Sacred and Secular

The Protestant Reformation blurred the lines between the sacred and the secular. Protestants saw all life as sacred, which meant that material things took on spiritual significance. Building barns was now part of doing God’s work, rather than merely menial labor with no redeeming qualities.

This switch was a good thing in many ways. The Catholic Church of the Dark Ages made people aware of the fact that they would burn in hell apart from involvement in the Church. Therefore, most of what man did was worthless to God, what God really wanted was for you to drop some coins in the coffer.

Distinctions between the sacred and the secular predominated. Protestants did us all a favor in showing us that we are to do all things heartily as unto the Lord.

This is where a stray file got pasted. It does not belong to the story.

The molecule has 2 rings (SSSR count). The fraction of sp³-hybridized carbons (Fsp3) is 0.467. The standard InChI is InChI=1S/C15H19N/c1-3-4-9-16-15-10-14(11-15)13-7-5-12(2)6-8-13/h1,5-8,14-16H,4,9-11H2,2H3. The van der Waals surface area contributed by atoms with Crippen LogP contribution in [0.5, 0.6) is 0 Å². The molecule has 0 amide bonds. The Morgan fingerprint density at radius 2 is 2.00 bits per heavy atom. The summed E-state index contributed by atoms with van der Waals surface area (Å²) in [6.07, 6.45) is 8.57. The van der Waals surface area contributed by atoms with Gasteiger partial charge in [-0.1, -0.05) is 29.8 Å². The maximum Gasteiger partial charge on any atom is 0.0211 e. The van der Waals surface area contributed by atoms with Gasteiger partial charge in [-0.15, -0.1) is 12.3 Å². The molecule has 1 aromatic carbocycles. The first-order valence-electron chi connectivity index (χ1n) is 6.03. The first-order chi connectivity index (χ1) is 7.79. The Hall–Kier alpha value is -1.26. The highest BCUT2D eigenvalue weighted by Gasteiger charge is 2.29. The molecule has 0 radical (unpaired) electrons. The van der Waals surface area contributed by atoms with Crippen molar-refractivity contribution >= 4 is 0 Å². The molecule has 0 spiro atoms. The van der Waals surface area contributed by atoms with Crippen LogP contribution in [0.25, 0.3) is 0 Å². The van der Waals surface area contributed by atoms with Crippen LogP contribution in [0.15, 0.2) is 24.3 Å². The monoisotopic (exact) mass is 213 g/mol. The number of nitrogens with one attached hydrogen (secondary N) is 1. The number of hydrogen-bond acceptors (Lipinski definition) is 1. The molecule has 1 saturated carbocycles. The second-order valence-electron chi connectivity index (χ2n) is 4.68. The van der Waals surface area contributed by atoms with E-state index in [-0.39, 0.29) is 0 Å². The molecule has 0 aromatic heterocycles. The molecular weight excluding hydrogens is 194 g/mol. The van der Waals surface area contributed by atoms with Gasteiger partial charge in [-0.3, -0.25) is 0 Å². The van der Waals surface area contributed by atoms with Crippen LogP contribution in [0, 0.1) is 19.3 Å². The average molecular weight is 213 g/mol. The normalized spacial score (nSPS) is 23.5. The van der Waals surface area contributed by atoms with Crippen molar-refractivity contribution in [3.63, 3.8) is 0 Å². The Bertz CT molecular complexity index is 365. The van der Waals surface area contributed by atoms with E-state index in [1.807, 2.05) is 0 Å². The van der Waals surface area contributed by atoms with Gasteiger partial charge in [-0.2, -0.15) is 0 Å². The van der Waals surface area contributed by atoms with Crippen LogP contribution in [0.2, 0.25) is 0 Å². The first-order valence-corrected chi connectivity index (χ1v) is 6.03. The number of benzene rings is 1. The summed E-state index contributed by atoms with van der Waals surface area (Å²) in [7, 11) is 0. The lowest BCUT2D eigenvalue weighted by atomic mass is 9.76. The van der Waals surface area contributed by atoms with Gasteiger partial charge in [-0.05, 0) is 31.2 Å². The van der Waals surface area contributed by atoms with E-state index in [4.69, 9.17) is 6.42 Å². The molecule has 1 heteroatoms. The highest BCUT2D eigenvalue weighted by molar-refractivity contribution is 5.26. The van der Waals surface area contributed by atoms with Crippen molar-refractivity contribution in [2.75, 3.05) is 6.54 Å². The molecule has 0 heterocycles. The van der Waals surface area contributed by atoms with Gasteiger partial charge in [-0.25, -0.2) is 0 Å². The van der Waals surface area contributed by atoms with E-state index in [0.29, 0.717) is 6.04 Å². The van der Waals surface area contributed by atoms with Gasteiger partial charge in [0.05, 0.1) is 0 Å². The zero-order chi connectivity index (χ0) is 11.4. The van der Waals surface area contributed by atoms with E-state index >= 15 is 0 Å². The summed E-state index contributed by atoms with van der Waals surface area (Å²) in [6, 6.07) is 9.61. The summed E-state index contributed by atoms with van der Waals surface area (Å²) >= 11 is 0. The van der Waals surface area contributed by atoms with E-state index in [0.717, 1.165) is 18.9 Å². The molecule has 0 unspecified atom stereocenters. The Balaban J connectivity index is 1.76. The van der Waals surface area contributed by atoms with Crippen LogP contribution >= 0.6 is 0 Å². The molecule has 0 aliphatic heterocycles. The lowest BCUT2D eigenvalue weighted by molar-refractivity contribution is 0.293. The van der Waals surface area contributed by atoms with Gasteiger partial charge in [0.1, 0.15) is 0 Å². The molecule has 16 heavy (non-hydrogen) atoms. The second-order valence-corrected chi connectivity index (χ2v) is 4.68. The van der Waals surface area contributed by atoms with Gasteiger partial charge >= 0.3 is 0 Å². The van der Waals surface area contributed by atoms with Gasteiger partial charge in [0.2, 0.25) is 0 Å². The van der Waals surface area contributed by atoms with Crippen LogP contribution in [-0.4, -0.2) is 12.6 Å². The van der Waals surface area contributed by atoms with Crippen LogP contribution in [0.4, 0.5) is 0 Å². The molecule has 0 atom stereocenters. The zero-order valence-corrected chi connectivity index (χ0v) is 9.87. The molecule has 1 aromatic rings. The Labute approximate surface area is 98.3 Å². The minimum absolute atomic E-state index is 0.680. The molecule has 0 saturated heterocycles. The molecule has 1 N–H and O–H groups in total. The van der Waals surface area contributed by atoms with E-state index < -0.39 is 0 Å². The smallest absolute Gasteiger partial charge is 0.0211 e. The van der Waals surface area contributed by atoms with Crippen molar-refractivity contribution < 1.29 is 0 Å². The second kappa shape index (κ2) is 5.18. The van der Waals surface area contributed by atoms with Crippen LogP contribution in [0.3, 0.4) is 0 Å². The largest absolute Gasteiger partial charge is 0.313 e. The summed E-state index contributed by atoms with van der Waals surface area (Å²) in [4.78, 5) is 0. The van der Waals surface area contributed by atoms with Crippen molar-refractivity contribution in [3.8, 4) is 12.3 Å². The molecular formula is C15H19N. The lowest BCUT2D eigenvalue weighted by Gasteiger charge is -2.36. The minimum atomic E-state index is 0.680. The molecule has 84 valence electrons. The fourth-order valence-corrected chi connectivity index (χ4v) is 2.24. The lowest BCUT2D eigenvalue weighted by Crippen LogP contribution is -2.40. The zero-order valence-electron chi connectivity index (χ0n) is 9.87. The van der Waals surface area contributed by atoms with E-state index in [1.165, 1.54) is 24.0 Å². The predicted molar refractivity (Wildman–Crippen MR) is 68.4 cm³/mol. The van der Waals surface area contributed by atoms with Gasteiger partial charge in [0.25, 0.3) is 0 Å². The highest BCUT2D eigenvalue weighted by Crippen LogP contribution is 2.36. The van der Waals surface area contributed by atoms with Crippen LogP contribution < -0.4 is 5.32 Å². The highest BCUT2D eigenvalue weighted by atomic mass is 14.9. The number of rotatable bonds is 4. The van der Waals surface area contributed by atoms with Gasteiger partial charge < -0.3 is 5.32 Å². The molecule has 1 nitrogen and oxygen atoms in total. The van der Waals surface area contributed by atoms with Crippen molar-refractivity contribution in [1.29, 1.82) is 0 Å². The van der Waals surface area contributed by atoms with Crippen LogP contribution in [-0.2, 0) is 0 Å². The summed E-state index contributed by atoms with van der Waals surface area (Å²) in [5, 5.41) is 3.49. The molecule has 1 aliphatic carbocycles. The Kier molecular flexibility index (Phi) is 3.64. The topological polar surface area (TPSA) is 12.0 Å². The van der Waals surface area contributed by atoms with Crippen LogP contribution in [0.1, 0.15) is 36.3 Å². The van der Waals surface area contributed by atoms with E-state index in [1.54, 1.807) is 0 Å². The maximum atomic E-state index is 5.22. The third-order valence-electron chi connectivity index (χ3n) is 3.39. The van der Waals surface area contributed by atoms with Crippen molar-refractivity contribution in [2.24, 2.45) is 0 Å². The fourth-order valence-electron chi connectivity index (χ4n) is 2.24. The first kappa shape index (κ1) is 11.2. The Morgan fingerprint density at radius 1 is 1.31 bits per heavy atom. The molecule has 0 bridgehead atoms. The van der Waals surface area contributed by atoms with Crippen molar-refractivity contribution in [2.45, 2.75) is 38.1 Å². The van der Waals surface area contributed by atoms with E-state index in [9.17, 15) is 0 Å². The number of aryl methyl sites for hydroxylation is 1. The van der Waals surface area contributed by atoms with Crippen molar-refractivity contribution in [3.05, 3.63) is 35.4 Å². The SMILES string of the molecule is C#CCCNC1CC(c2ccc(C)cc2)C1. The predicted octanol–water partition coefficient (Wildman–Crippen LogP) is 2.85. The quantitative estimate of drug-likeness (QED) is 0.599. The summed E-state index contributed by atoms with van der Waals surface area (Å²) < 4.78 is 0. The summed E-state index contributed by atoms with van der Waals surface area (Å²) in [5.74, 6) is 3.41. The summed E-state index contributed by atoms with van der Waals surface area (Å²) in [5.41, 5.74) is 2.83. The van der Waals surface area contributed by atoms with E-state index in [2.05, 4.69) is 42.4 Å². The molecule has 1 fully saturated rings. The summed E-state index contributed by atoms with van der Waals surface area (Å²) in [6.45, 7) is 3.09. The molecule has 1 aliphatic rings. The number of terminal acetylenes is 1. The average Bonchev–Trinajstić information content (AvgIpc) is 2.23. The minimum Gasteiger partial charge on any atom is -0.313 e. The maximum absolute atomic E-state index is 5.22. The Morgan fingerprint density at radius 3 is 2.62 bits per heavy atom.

With all the good that came of this switch, bad came too. People did begin to think that digging a ditch was equivalent to reading the Bible. Making money became synonymous with spirituality.

Protestants are known for their work ethic–work hard, save money, and live comfortably.

Walk through a few hundred years of human history and you have American Christianity, which is only respected when it looks suburban, wears modest yet fashionable clothing, and drives nice cars, puts on good shows at church and has top quality music.

We’ve bought the lie and turned it into spirituality. We’ve become entangled with the affairs of the world and called it “being relevant.” We’re looking and working for the things that are seen (which are all temporal) and are forsaking the eternal things that are not seen.

When people are dying they wish they didn’t work so much and they wish they had deeper relationships with others, yet most felt good their whole lives because they were living out the “Protestant work ethic.” Isn’t that what Jesus wanted us to do?

Nope. Paul didn’t either. Nor did James. Nor Peter. It all gets burned up, how then shall we live?

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